Comics Aren’t Supposed to be REAL!
There’s been this push in the comic book industry to make superhero comics more like real life.
Er…Doesn’t that defeat the purpose? When did fantasy have to be like real life?
Ever Since Chris Nolan had success with the Dark Knight Trilogy, there’s been this huge push to make things more “real” in comics. Stuff like seams in costumes, characters shown training a kajillion hours to stay fit, days of prep time before going into action, and entire cities being destroyed in superhero battles.
Too many in the comic book industry are thinking too much and too hard. Trying to shoehorn reality into fantasy. Trying to apply the Chris Nolan model of storytelling to every superhero.
I’m sorry, but the Chris Nolan model only works for certain urban type characters like Blade, Batman and Green Arrow. On other types of characters who are more fantasy oriented characters like Superman and Wonder Woman, this story model isn’t a good fit.
Here’s the deal: No one reads comics for “real” life. Comic books were supposed to be an escape from reality. A chance to escape from life’s everyday problems by following the fantastic adventures of a character.
These are people dressed up in brightly colored spandex. They fly in the air, wear armored suits, and shoot lasers out of their eyes. They get their powers from magic rings and come from galaxies far, far away. What’s real about that?
I get that Batman is popular. But as I stated in a previous blog, everyone can’t be Batman. What works for Batman doesn’t work for the rest of the comic book world.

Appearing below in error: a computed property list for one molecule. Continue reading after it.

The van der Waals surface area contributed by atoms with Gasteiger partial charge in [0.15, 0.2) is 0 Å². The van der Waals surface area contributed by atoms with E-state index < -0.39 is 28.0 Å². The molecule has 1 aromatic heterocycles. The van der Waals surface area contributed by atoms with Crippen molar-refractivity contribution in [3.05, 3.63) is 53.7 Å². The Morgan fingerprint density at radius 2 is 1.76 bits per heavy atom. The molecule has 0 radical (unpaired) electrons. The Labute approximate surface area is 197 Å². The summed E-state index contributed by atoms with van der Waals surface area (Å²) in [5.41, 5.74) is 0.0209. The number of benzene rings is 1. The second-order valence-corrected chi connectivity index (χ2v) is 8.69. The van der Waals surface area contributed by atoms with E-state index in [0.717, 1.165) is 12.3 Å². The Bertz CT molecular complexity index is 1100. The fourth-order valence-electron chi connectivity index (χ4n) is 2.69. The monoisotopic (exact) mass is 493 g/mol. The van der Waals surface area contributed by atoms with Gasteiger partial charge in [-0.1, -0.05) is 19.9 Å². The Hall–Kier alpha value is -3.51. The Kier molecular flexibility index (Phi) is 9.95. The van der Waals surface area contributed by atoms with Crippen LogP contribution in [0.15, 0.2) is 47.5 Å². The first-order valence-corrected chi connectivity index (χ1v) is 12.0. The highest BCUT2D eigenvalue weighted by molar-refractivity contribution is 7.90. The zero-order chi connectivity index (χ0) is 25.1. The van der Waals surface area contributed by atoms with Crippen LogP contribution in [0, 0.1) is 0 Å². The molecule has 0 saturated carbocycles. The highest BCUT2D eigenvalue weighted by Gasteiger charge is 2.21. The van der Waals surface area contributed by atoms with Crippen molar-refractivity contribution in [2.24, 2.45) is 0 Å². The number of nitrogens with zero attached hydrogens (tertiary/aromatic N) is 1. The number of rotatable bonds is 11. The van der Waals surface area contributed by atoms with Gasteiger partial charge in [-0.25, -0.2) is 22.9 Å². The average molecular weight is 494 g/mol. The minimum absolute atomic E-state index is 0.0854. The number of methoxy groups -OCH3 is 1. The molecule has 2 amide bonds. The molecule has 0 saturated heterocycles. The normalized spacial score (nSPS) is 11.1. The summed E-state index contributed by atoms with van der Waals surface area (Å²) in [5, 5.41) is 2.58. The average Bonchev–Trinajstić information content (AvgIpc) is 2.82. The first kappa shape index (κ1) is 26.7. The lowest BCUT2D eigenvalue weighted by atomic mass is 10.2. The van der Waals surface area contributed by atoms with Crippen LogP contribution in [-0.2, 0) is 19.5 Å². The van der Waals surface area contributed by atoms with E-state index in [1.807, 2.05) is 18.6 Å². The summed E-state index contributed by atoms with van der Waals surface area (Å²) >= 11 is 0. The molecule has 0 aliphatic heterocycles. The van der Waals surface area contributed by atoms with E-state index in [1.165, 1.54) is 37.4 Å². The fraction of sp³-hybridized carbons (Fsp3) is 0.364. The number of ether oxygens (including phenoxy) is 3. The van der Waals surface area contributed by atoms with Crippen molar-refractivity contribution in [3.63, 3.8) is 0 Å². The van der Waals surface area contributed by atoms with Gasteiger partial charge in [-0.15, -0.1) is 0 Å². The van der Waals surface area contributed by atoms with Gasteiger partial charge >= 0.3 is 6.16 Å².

Heck, what works for Batman now just doesn’t work for me. Thanks to all this excessive “realism,” the world’s greatest detective is turning into the world’s greatest bore. Only Son Goku can make a story drag on longer than the Dark Knight does prepping to take on bad guys these days.
I miss stuff like Unstable Molecules and Refractory Coatings. To the average person it didn’t make any sense, but it was perfectly logical in a comic book setting.
The way I see it all this “realism” sucks the life out of superheroes. It keeps them from being fun. Too much time is spent focused on minute details in an effort to make things real rather than moving the story forward.
When I write Isis stories and I find myself thinking about how things would fit into a “Real” world, I step away from the computer and take a break. Because I realize I’m thinking about things way too much.
That’s when I say to myself I’m writing about Egyptian gods. Beings from a faraway mythical realm that can fly, have super strength, and can teleport from one part of the world to the next with a thought. Yeah, the fictional world they live in may have a semblance of reality, but if everything is too “real” the reader can’t escape and enjoy the fantasy.
If the reader is spending their time wondering how they do their jobs, then I’m not doing my job as a writer. My goal is to get the reader to suspend their disbelief and make them think that all the fantastic things they’re reading about seem as natural as walking and talking.
Superhero Comics aren’t real. They’re absurd. They’re crazy. They don’t make sense. That’s what makes them fun.
I used to read superhero comics to get away from the real world. To get inspired. To get ideas of what could be. If I wanted to read about what’s going on in the real world I’d get a newspaper.
I can’t wait until this “realism” trend ends in superhero comics. Fantasy needs to go back to being fantasy so it can be fantastic again. Superhero comics aren’t supposed to be about what our lives are right now, they’re supposed to be what we imagine they could be.
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